Weapons of the Mexican War

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The Mexican-American War, sometimes referred to as the Mexican War, was fought between 1846 and 1848, in part due to America's annexation of Texas. Mexico considered Texas to be part of its land. Ultimately the U.S. won the war. One reason for this could have been Mexico's inferior weapons. Mexico's artillery and firearms were no match for that of the United States.

1 Mexican War Information

In 1845, the U.S. annexed Texas to its territory. Texas had seceded in 1836, but Mexico did not recognize the secession and considered it to be a "rebel province." The support for the war in the U.S. was fueled by the American "manifest destiny" doctrine of the time period. This belief stated that it was the divine purpose of America to become a continental country that stopped at the Pacific Ocean. The war was fueled in Mexico by a border dispute between it and Texas.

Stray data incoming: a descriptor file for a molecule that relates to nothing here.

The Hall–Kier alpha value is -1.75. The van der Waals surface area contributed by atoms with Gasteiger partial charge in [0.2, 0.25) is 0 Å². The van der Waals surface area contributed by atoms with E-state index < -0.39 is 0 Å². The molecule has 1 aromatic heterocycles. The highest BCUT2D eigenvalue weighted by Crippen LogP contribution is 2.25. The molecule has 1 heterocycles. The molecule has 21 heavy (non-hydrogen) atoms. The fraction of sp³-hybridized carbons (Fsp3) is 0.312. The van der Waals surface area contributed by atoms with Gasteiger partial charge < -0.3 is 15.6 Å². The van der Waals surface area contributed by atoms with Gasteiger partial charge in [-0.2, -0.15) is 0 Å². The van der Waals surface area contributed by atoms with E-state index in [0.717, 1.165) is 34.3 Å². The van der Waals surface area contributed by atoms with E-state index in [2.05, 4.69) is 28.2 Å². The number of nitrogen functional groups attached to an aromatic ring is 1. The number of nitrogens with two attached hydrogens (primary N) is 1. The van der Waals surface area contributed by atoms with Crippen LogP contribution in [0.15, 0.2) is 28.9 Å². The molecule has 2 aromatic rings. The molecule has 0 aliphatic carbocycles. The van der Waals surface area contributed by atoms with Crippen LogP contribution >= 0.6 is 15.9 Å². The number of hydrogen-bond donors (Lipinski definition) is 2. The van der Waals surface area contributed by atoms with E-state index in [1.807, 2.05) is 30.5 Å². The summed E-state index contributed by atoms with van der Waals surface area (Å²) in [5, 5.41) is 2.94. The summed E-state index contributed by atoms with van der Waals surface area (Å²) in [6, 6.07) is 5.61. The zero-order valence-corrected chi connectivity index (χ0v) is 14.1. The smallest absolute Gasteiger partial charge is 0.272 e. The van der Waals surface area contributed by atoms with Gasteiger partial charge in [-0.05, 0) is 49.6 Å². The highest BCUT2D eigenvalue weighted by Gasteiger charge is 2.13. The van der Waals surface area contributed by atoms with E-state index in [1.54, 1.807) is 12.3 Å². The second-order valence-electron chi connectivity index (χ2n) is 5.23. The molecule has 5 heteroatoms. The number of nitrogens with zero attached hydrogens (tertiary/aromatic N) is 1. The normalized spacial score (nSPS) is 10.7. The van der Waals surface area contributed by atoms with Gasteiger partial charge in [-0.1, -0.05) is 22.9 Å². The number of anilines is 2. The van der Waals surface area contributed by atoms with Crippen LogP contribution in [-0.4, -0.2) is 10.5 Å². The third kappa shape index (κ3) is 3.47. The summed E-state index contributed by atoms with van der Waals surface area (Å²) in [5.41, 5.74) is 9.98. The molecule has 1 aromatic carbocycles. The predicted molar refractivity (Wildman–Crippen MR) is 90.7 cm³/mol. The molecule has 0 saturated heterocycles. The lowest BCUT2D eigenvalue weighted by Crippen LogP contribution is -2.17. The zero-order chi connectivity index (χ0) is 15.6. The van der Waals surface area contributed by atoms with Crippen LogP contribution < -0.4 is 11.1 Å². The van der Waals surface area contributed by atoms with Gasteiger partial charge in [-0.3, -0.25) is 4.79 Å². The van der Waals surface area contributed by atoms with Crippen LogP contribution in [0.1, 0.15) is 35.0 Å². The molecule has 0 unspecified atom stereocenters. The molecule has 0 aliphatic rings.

The price Mexico paid for losing the war were the territories of California, New Mexico and Texas, in exchange for $15 million. Mexico also accepted the Rio Grande as its national border. Shortly after the war, gold was found in California that America would solely benefit from.

2 American Weapons

America's weapons far outdid Mexico's in their technology and efficiency. Muskets, rifles, pistols, colt revolvers, bayonets, swords and artillery pieces were all used against the Mexican forces. The standard issue firearm for the U.S. soldier was the .69-caliber smoothbore flintlock musket. It could hit a target from 100 yards. There were 10 different models used during the Mexican conflict. Officers carried double-barreled shotguns for closer combat. For sidearms, glintlock or percussion pistols were issued, but could only shoot accurately for 10 or 15 yards. But the U.S.'s advantage was in its artillery. Their cannonballs, shells, canisters were effective for up to 300 yards. Flying artillery units could fire more than five times faster than Mexican artillery.

3 Mexican Weapons

Mexicans used smoothebore flintlock muskets, pistols, savers, short swords, lances and out of date cannons. In general their weaponry was older, heavier and less reliable than that of Americans. Mexico had no armory to make weapons so they bought theirs from Europe, often settling for the weapons the Europeans no longer used or wanted, purchasing at a discount. Muskets and rifles from the 1830s were common. They used the Griveaubal cannon of different calibers, which were often defective, but ammunition was limited. Bad powder and wrongly sized balls, made their musket shooting inaccurate.